“Daniel Webster” of Boston off Sandy Hook
One of the finest packet ships of the 1850’s was the Daniel Webster, shown in this view approaching the entrance to the Lower Bay of new York Harbor. Built at Boston in 1851 by Donald McKay, the Daniel Webster belonged to Enoch Train’s line of packets plying the North Atlantic between Boston and Liverpool. The Train Line operated a fleet of some twenty-four packets and advertised two sailings a month from Boston and four from Liverpool.
The Daniel Webster could accommodate 600 passengers in the steerage. Her first-class saloon sported rich mahogany paneling. She had two sick bays, an icehouse to keep the cabin passenger’s food fresh, and a laboratory for the ship’s surgeon. The Daniel Webster was exceedingly strongly built to withstand the heavy weather of the frigid North Atlantic in winter, and like virtually all of McKay’s ships she earned a reputation as a fast sailer, completing the passage from Boston to Liverpool in thirteen days, ten hours on her maiden voyage.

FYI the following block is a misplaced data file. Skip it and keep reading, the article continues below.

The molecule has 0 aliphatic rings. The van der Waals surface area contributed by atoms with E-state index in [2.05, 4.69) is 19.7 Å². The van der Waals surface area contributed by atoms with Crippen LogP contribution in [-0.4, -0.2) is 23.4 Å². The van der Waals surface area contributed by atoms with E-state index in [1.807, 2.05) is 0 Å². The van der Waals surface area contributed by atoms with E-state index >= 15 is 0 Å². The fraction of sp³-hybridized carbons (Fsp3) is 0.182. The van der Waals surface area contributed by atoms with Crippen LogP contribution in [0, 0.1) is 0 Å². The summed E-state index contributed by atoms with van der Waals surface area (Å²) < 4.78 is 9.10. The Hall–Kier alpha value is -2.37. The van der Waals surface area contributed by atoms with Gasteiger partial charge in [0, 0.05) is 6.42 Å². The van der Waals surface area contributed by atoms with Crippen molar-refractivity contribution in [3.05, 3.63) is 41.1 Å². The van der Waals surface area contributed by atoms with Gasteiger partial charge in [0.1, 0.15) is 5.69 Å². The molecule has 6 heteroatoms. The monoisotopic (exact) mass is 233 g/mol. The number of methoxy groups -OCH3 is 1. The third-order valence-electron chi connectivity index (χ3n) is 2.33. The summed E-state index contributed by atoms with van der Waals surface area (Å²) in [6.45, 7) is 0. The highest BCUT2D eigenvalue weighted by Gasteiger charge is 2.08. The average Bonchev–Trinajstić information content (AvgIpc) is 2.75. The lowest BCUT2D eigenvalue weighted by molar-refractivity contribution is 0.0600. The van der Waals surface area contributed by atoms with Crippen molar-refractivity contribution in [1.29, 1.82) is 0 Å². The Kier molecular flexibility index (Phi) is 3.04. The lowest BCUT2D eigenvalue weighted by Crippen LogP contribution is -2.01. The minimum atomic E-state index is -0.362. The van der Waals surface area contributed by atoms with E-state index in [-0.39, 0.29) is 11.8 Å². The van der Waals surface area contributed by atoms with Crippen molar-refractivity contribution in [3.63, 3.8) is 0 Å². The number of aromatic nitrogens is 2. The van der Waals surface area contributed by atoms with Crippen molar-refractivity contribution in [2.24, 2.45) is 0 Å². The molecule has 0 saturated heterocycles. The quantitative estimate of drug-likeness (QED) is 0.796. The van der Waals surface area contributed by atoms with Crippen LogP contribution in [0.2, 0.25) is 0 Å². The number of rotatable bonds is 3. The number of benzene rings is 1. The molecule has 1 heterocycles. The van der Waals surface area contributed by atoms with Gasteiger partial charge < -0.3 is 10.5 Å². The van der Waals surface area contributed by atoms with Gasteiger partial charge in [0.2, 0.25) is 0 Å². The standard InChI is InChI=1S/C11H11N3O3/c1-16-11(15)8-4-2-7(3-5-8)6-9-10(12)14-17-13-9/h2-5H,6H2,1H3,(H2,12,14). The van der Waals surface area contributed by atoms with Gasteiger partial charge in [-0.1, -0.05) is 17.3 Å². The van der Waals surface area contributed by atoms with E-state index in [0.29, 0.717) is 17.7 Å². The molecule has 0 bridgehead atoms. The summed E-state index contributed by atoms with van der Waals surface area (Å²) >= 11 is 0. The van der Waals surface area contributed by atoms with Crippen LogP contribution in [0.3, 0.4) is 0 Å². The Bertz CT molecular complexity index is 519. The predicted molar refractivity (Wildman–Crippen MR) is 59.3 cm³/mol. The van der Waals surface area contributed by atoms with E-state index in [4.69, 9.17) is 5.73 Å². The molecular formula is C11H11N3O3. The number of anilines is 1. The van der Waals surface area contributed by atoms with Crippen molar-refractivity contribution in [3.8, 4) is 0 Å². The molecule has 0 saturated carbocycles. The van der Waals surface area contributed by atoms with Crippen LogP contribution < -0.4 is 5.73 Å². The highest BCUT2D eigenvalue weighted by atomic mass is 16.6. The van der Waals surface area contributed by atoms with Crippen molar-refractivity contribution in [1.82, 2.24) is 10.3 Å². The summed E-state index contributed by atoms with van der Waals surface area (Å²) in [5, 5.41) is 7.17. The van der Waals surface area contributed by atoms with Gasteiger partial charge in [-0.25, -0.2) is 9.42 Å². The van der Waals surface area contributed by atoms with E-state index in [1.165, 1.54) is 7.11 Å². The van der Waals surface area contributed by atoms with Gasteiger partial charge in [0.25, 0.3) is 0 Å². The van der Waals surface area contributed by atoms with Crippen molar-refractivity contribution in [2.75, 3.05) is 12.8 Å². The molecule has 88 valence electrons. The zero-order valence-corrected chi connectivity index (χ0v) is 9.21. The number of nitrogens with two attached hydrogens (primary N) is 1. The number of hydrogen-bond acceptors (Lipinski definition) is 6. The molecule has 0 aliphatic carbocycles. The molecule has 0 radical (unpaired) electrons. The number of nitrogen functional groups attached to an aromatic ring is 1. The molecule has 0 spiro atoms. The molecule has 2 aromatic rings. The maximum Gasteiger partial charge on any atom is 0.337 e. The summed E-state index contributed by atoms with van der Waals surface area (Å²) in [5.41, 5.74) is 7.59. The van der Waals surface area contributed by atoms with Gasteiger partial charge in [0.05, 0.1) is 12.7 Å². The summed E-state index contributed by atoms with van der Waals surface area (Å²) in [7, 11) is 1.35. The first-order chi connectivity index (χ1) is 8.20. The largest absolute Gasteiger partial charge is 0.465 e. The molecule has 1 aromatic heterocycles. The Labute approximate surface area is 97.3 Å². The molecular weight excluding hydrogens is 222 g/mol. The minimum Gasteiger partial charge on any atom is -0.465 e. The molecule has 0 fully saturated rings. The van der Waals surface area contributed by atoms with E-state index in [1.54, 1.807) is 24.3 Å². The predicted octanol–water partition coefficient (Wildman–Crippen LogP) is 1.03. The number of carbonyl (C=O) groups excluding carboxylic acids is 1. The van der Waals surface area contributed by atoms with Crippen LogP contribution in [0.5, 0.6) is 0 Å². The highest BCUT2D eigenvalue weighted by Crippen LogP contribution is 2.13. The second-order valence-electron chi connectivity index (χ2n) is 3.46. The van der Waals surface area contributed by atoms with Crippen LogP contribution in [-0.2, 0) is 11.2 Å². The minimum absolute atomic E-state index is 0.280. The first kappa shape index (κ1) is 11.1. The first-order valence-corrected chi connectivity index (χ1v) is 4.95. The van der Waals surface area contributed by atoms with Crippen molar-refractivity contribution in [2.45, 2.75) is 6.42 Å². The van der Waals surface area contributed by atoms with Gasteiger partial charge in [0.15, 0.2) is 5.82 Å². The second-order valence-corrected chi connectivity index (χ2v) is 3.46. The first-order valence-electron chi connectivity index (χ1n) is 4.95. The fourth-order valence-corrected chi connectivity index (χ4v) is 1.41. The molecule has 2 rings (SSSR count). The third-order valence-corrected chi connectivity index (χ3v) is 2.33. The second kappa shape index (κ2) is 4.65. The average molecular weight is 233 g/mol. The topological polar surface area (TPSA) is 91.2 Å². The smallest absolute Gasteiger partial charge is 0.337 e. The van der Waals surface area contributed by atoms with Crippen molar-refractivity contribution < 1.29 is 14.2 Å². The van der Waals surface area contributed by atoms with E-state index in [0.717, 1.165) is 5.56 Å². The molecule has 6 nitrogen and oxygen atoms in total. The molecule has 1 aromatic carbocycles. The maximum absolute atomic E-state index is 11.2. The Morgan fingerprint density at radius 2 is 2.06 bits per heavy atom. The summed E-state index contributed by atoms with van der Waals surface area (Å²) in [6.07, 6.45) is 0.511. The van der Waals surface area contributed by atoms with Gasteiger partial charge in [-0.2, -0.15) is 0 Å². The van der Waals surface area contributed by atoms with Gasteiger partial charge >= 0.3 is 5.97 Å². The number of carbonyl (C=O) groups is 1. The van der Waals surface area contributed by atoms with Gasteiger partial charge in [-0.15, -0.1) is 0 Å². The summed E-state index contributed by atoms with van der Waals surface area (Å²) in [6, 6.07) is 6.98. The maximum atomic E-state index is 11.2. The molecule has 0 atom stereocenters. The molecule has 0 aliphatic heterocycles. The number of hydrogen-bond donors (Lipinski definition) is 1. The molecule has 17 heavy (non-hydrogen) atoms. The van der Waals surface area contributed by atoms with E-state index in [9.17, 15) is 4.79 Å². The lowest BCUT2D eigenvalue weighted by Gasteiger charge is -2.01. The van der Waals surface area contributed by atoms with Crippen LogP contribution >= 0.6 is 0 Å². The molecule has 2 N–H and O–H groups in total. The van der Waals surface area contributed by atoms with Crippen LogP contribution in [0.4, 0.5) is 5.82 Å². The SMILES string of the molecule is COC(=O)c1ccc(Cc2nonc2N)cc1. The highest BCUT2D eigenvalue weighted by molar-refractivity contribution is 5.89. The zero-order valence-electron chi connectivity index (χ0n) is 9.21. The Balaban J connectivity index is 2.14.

Until the advent of steam, the sailing packets provided the chief means of travel and communication between the Old World and the New. They carried the mails and the choicer items of international trade. Their passengers included both the rich and famous and those countless thousands of emigrants from England, Scotland, Ireland, Germany, and other countries who supplied the labor, energy and talent necessary to build the developing American nation.